Pubdate: Wed, 24 Jan 2018
Source: Orlando Sentinel (FL)
Copyright: 2018 Orlando Sentinel
Author: Christine Sexton


TALLAHASSEE -- Two years after lawmakers approved a needle-and-syringe
exchange program in Miami-Dade County, the House and Senate are
considering taking it statewide and expanding the types of providers
who can offer the services.

House and Senate health care-panels on Wednesday approved bills that
would allow hospitals, clinics, medical schools and substance-abuse
treatment programs to begin offering needle-and-syringe exchange
programs to try to reduce the spread of diseases such as HIV, which
the Centers for Disease Control and Prevention estimated cost nearly
$380,000 to treat over a lifetime.

The House Health Quality Subcommittee tagged on an amendment to HB 579
that makes clear the Florida Department of Health wouldn't "establish"
the programs and only would be informed when they are created.

Senate bill sponsor Oscar Braynon, D-Miami, said he wanted to talk to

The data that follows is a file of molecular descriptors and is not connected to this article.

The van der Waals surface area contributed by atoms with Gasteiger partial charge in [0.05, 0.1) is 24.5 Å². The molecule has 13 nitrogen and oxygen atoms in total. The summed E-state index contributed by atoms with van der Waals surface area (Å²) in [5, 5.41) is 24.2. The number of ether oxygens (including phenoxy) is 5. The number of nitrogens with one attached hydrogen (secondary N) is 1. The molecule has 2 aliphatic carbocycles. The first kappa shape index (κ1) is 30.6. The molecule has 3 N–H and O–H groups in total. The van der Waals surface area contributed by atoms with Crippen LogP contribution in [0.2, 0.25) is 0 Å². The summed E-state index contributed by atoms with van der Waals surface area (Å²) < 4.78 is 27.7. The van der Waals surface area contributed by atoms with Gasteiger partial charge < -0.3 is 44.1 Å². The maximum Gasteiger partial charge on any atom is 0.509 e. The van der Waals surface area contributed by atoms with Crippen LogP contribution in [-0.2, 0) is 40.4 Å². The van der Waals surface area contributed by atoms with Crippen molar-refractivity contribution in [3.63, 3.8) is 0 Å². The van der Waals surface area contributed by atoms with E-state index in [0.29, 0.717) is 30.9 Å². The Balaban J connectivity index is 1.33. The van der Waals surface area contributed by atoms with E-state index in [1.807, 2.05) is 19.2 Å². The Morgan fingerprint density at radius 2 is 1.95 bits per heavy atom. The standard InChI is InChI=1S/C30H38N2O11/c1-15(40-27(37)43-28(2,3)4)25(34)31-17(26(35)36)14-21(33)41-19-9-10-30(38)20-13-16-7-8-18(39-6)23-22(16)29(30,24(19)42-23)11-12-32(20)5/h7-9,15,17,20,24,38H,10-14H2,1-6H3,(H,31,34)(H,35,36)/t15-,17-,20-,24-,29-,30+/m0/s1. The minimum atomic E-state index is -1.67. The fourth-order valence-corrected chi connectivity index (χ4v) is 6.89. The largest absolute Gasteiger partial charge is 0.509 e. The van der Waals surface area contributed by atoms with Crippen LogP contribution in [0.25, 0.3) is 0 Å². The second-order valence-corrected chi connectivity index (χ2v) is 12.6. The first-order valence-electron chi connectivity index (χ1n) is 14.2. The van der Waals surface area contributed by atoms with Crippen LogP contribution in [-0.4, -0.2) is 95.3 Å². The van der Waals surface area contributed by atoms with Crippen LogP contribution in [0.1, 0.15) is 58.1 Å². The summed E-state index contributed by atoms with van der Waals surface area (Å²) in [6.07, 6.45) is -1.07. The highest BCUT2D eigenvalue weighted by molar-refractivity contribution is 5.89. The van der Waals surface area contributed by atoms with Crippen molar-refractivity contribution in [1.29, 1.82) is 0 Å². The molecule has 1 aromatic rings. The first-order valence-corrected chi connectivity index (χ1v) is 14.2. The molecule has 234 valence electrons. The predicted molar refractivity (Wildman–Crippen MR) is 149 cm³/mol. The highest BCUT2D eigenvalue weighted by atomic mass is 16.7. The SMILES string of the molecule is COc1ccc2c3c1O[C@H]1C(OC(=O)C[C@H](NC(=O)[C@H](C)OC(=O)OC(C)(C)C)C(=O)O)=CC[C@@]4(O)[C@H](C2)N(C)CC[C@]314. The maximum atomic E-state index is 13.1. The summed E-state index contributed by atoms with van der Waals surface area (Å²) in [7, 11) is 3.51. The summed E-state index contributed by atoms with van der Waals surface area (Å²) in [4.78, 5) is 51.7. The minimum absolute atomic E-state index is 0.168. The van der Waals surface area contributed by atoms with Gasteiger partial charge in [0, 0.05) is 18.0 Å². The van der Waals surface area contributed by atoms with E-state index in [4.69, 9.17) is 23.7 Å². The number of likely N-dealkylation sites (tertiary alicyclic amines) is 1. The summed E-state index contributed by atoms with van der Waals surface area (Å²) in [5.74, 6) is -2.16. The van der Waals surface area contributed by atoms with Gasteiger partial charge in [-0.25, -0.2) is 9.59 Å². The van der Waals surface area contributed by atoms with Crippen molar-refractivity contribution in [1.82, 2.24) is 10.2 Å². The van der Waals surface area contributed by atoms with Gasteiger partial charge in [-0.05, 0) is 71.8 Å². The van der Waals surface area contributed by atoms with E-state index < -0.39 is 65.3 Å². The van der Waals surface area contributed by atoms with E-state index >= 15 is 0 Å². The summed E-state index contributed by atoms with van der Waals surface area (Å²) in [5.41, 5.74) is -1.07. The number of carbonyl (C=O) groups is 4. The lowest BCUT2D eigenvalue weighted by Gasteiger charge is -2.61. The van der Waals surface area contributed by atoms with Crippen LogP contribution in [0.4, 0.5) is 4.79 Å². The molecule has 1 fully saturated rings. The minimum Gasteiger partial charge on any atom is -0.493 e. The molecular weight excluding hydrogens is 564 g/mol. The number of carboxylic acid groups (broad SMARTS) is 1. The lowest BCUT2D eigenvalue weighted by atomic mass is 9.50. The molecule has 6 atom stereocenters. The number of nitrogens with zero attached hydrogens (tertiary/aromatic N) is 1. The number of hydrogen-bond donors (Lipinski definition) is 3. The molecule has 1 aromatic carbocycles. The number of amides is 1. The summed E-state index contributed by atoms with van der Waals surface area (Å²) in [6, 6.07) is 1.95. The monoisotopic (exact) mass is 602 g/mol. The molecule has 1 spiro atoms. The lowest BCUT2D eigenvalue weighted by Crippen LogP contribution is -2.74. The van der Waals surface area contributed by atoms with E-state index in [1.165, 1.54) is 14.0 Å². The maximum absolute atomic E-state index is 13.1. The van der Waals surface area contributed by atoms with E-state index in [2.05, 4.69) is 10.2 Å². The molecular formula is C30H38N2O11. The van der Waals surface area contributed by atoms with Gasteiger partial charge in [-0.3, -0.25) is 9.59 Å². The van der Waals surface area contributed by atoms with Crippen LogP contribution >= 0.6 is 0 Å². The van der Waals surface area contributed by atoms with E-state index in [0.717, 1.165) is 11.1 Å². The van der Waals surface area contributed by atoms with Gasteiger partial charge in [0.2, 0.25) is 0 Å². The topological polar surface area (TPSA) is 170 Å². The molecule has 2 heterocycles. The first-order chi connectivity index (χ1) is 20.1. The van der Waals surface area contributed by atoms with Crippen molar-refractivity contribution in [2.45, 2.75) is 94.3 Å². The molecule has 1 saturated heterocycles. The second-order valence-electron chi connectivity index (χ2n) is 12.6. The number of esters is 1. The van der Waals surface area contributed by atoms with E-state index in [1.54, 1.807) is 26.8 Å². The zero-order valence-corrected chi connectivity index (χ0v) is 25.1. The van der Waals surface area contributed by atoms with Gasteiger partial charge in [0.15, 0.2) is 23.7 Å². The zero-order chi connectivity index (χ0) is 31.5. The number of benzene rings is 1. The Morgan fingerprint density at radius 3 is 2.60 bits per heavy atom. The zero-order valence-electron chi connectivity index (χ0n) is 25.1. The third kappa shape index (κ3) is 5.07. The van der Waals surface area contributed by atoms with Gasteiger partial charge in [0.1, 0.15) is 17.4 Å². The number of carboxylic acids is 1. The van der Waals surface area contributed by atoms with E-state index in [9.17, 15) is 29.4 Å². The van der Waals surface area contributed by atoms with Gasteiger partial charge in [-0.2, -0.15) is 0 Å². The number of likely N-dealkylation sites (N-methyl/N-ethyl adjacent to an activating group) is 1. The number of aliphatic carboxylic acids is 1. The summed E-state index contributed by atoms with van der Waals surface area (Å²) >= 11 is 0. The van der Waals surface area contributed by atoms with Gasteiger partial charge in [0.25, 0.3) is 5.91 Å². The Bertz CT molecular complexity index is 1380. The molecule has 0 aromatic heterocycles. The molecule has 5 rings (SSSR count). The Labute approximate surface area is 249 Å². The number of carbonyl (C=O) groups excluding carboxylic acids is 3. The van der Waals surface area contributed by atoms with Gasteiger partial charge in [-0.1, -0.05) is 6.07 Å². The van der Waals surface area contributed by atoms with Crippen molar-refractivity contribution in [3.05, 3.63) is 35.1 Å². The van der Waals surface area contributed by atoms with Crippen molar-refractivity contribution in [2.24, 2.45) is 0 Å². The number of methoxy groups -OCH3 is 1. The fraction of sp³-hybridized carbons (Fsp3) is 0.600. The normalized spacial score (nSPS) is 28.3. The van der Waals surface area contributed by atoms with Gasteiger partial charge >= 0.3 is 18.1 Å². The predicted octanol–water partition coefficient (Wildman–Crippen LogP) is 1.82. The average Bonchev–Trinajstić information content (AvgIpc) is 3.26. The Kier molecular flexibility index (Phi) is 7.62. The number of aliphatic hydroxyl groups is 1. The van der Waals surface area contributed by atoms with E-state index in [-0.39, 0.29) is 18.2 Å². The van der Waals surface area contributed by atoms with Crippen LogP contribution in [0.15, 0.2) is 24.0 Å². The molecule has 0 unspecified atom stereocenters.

the health department about the amendment before he decides whether to
include it in his version (SB 800).

The bills would expand the initial "Infectious Disease Elimination
Act" or IDEA, which was passed by the Legislature in 2016 and
authorized the University of Miami to operate a needle-and-syringe
exchange pilot program in Miami-Dade.

The pilot program offers free, clean, unused needles and syringes to
intravenous drug users as a way to prevent the transmission of
hepatitis B and C as well as human immunodeficiency virus. No state
money can be used to help fund the program, and the university must
keep records of what it has accomplished.

Between Dec. 1, 2016 and July 31, 2017, the program provided 44,497
clean, unused syringes in exchange for 50,509 used syringes.
Initially, the program was offered at a fixed location, but it began
providing what it calls 'backpacking" services, offered by people on
foot, in May.

The university reports that since the program's inception, 43 people
have been referred for substance-abuse treatment; 266 people have been
given HIV or hepatitis C tests; nine people have been referred for HIV
treatment; 35 have been referred for hepatitis C treatment; and 251
doses of naloxone have been given to program participants and their
family members, resulting in 73 overdose reversals.
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